Name of Hospital: Laurel Oaks
City, State/Province, Country: Dothan, Alabama, United States
Number of Stars: 1.5
Comment: I admitted myself voluntarily to the acute ward because my therapist was going to be out of town and I couldn’t promise my safety. It was hell from the second I got there.
I was talking with my friends in the waiting room before I actually entered the hospital – I was told to put the phone away, but was not allowed outside to finish the message. Whatever. I signed over, went inside to meet with the nurses. I had told them I was trans, and they said they separated patients by sex, but that I could join in the boys therapy group (this was a lie, I was never allowed this). To alleviate my dysphoria, I put rolled socks in the front of my underwear, but this was “dangerous.” I had copied out Buddhist stories that made me feel at ease, but these were thrown away during the “checking my luggage” part of entry, and I had to remove my earrings. The entire week I stayed was awful.
Staff had no problem insulting patients and openly mocking them if they were in the ward for a second or third stay, but it was a “breach of privacy” if we talked about our own personal reasons for coming. There were only about 10 people on the acute ward, but if we talked to the same people frequently, we were separated so we wouldn’t become “co-dependent.” Consensual, platonic touch was “violation of boundaries” and for the gay/bi patients, inherently sexual in the eyes of staff.
A nonverbal Autistic girl was regularly mocked by staff for refusing to bathe and for sitting with me. A hyperactive little boy was not allowed to go outside and play because he was “being too hyperactive, and being bad means you can’t go outside.” My journal was confiscated because when I wrote about my day, I used first names. Somehow, it wasn’t a problem that I wrote that I was suicidal or that my roommate was bothering me.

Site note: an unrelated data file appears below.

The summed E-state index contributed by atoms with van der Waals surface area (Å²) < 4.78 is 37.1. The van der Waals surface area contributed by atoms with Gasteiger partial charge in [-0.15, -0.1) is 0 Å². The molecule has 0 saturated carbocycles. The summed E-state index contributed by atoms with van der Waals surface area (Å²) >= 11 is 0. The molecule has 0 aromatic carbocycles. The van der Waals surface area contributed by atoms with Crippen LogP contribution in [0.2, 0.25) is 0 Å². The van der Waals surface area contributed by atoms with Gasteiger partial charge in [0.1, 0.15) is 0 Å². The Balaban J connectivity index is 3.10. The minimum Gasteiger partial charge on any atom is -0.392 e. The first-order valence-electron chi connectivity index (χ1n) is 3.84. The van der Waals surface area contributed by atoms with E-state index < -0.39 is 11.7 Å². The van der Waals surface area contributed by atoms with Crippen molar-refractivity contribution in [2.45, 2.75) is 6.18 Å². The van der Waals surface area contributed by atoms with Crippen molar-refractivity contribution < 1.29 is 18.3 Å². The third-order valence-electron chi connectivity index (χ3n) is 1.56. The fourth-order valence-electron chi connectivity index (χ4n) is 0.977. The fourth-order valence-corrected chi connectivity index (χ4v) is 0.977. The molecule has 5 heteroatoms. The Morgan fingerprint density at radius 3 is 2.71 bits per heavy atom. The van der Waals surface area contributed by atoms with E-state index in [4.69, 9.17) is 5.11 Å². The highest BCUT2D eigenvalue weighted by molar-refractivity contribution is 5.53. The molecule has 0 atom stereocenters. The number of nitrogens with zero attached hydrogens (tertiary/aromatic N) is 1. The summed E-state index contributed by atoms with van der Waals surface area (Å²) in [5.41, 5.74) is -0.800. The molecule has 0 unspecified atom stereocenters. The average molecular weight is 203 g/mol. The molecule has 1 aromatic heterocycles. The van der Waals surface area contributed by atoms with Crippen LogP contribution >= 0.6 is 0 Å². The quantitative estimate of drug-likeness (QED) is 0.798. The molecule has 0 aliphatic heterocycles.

They asked us how we felt each day and what our goal was for the day, and they didn’t care if we lied about feeling okay because we wanted to leave as soon as possible. I only saw my assigned therapist once, and when I requested to see her, I was told she would see me if they thought she needed to – not when I wanted to. We were always to be with the group – the only privacy we ever got was the 3 minutes we were allowed to bathe or shower, and staff would come in if we took too long. There was no hot water. My first night there, staff burst in with flashlights yelling at me because I slept with my covers over my head.
I was marked as having had an “irrational breakdown” because I started crying when I wasn’t able to contact my family during phone hours (my family is deaf). They get half a star for deciding halfway through the week I could text my family under supervision. Movies and videos were not captioned, and they regularly played Lifetime Movie Network (you know, the network that has a lot of women dying or being abused).
I was accused of lying about drug use – I admitted to smoking marijuana, but my bloodwork was mixed up with someone else’s, so instead of pot, they found cocaine, which I had never done and denied doing. They took my blood twice to double check (and rolled their eyes when this made me dizzy and faint), and said I must have been hiding track marks under my sleeve (I was hiding cuts).
If we even looked at someone of the “opposite sex” we got scolded for “flirting” – but the playground was so small it was hard to avoid anyone. I was regularly in trouble for standing up without permission, or walking to the bookshelf without permission, or getting water from the pump using my own hands instead of asking staff to do it for me.
All in all I felt lost, like I had even less control over my life, and as if I had no autonomy. I left feeling worse than when I had come in, and the staff seemed to feel this was the point.
Type of program (i.e. day program, inpatient): Inpatient
Any other identities/marginalizations (i.e. race/gender/sexuality) that could have influenced your stay?: Autistic (undiagnosed at the time), Deaf trans person